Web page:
“Community isn’t just something you find, virtually or otherwise,” penned San Diego Miramar College alum Edward Borek in his 2021 short story titled “To Find Community.” “And that’s because, to find community, you have to build community.”
And that is exactly what Borek set out to do during his time as a Jet and now as an employee.
When he enrolled at Miramar College in fall 2020, isolation resulting from the pandemic was very evident in his life. Borek, who had been laid off from his job that summer and was living alone, said that he was desperate to find some sort of community.
“Everyone was feeling the pangs of pandemic loneliness,” he said. Knowing school was continuing on virtually, he decided to reach out to every Miramar College club he could. That is when he met Laura González, a professor and the faculty advisor for the college’s Club Spectrum, a LGBTQ+ student organization, who invited him to a club meet-and-greet event online.
While the first Zoom meeting had many attendees, subsequent encounters became just Borek and another student. So, Borek took it upon himself to help build up the community by promoting the group during other club and student government meetings and creating a website for Club Spectrum.
Eventually, he went on to become the club’s president, as well as the college’s Associated Student Government president and a student representative on the San Diego Community College District’s board of trustees and Miramar College’s LGBTQ+ Alliance, a student and employee advocacy committee. It was in these positions where Borek was able to further advocate for the LGBTQ+ community, including an added amendment in the ASG constitution to recognize preferred pronouns and increased availability of gender-neutral bathrooms — of which there are currently five at Miramar College and more than 30 districtwide.
“A lot of work had been laid out before me,” he said. “Bringing Club Spectrum, as well as the LGBTQ+ Alliance and the District Queer Alliance, into the fold — recognizing them as important stakeholders — was important to me.”
By the time Borek graduated with his associate degree in business administration in spring 2022, Club Spectrum was having regular, well-attended events, including virtual game nights, providing volunteer opportunities at campus food distributions, and participating in community events like the San Diego AIDS Walk and Pride Parade, the latter of which the District has participated in since 2015.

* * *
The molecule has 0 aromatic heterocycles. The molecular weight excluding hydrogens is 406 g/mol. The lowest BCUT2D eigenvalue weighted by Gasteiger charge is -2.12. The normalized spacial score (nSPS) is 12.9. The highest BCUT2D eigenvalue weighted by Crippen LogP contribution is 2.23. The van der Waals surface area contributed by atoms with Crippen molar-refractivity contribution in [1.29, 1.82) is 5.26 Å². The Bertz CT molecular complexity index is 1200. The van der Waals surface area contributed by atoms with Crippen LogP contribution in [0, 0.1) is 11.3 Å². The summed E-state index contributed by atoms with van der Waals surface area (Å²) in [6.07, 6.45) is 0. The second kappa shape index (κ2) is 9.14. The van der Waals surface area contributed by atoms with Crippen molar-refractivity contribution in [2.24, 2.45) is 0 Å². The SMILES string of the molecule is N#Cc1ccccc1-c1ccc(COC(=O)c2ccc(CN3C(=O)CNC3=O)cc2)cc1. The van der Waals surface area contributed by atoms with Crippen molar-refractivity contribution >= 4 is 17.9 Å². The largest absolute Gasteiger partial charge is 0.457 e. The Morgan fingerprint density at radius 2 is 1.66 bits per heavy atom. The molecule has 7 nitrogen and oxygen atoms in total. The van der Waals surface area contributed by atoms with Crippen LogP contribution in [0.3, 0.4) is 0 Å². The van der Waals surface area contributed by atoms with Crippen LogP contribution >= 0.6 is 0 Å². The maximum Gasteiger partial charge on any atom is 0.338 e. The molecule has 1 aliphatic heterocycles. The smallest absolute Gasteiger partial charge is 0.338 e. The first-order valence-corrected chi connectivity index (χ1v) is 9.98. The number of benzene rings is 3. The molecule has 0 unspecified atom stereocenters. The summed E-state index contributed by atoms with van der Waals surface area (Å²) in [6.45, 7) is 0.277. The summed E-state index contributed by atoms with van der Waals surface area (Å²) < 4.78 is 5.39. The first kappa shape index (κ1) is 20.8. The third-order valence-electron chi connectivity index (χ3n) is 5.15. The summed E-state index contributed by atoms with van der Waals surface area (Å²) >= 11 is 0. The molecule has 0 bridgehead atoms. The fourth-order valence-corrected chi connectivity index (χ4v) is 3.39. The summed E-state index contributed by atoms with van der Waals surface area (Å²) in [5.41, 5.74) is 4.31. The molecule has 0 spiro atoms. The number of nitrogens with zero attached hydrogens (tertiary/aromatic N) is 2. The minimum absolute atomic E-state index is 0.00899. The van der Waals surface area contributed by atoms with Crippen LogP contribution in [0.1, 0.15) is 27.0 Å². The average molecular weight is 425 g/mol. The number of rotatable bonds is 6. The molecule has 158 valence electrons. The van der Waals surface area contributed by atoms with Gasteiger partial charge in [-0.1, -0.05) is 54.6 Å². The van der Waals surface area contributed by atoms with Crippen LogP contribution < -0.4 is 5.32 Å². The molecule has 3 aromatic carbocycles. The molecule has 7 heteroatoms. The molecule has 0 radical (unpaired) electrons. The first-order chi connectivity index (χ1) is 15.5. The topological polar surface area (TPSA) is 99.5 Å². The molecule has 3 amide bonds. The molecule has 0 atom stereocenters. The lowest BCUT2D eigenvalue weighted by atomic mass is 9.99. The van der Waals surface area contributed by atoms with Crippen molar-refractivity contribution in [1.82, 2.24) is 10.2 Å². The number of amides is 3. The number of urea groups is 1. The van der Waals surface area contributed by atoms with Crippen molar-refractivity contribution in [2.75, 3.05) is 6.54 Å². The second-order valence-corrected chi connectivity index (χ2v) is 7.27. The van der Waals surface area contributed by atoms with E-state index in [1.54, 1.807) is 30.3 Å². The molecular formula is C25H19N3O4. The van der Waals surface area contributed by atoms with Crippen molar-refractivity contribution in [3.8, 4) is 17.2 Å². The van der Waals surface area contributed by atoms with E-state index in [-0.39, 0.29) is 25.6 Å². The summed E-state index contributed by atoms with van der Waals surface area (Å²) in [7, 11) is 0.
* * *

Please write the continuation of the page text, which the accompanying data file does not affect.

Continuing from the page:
Borek isn’t the only one advocating on behalf of the LGBTQ+ community to make sure the District has available safe and welcoming spaces for this historically underserved population.
In 2017, González, who introduced Borek to Club Spectrum, developed a Safe Zone training program for Miramar College based on programs she attended at other District colleges and online open access training materials. Today, she and District Research and Planning Analyst Jaime Sykes Seiverd together educate faculty, administrators, and classified professionals with a program that provides knowledge about LGBTQ+ language, tools to increase inclusivity in the classroom and in the workplace, and ideas to build a more sensitive environment. While each SDCCD college has its own Safe Zone training process, González and Sykes Seiverd, as well as additional campus employees, including classified professional Anna Liza Manzo, and San Diego Mesa College Pride Center Coordinator Lucio Lira, are working toward standardizing a districtwide program.
Through Safe Zone training, “We want to create an environment in which everyone can be their authentic selves with dignity and respect,” González said. “We want to provide not only education but also practical things that people can do to support the community in their workplace.”
At Miramar College, a list of those who have been Safe Zone trained and consent to having their names listed – approximately 120 to-date – is published on the college’s LGBTQ+ Resources page. Similarly, at Mesa College the Ally/Out List is available as a resource noting those faculty, staff, and administrators who identify themselves as members of the LGBTQ+ community or allies who proudly serve as advocates for respect, inclusivity and acceptance.
“While I think there is a lot that needs to happen beyond Safe Zone trainings to ensure LGBTQ+ students feel included, supported, and valued for who they are, I think the Safe Zone program is a positive step forward,” Sykes Seiverd said. “It provides committed college employees with the ability to better support their students, knowledge of how to move forward when they make a mistake, and how to see and accept students for who they are and not who they are assumed to be.”
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